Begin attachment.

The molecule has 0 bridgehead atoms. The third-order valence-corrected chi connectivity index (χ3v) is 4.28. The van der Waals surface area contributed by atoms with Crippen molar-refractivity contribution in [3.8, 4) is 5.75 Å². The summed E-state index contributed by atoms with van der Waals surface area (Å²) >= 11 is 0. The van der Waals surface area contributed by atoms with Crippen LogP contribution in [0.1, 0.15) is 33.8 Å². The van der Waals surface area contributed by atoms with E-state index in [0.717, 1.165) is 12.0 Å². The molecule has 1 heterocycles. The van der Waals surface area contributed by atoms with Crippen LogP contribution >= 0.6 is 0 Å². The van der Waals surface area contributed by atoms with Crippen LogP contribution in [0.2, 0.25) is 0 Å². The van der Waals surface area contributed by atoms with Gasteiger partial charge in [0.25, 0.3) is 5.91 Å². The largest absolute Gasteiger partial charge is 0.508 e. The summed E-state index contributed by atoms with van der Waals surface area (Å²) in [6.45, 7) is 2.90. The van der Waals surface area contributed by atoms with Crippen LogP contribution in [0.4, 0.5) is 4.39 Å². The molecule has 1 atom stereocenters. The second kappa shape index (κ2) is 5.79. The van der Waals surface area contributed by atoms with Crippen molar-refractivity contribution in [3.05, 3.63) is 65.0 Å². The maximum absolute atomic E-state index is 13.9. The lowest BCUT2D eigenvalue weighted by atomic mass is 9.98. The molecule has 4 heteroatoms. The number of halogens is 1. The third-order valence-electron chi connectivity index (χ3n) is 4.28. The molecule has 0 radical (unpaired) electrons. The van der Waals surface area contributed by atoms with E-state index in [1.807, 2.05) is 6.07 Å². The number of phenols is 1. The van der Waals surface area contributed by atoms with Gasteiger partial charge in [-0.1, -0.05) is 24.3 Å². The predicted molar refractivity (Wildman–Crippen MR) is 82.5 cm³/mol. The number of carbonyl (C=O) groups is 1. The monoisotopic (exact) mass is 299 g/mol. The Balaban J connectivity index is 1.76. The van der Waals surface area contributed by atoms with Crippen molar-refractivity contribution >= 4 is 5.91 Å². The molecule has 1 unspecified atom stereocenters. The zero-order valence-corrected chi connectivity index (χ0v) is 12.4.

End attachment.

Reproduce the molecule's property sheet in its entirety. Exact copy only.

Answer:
The molecule has 0 bridgehead atoms. The third-order valence-corrected chi connectivity index (χ3v) is 4.28. The van der Waals surface area contributed by atoms with Crippen molar-refractivity contribution in [3.8, 4) is 5.75 Å². The summed E-state index contributed by atoms with van der Waals surface area (Å²) >= 11 is 0. The van der Waals surface area contributed by atoms with Crippen LogP contribution in [0.1, 0.15) is 33.8 Å². The van der Waals surface area contributed by atoms with E-state index in [0.717, 1.165) is 12.0 Å². The molecule has 1 heterocycles. The van der Waals surface area contributed by atoms with Crippen LogP contribution >= 0.6 is 0 Å². The van der Waals surface area contributed by atoms with Crippen LogP contribution in [0.2, 0.25) is 0 Å². The van der Waals surface area contributed by atoms with Gasteiger partial charge in [0.25, 0.3) is 5.91 Å². The largest absolute Gasteiger partial charge is 0.508 e. The summed E-state index contributed by atoms with van der Waals surface area (Å²) in [6.45, 7) is 2.90. The van der Waals surface area contributed by atoms with Crippen LogP contribution in [0.4, 0.5) is 4.39 Å². The molecule has 1 atom stereocenters. The second kappa shape index (κ2) is 5.79. The van der Waals surface area contributed by atoms with Crippen molar-refractivity contribution in [3.05, 3.63) is 65.0 Å². The maximum absolute atomic E-state index is 13.9. The lowest BCUT2D eigenvalue weighted by atomic mass is 9.98. The molecule has 4 heteroatoms. The number of halogens is 1. The third-order valence-electron chi connectivity index (χ3n) is 4.28. The molecule has 0 radical (unpaired) electrons. The van der Waals surface area contributed by atoms with E-state index in [1.807, 2.05) is 6.07 Å². The number of phenols is 1. The van der Waals surface area contributed by atoms with Gasteiger partial charge in [-0.1, -0.05) is 24.3 Å². The predicted molar refractivity (Wildman–Crippen MR) is 82.5 cm³/mol. The number of carbonyl (C=O) groups is 1. The monoisotopic (exact) mass is 299 g/mol. The Balaban J connectivity index is 1.76. The van der Waals surface area contributed by atoms with Crippen molar-refractivity contribution >= 4 is 5.91 Å². The molecule has 1 unspecified atom stereocenters. The zero-order valence-corrected chi connectivity index (χ0v) is 12.4.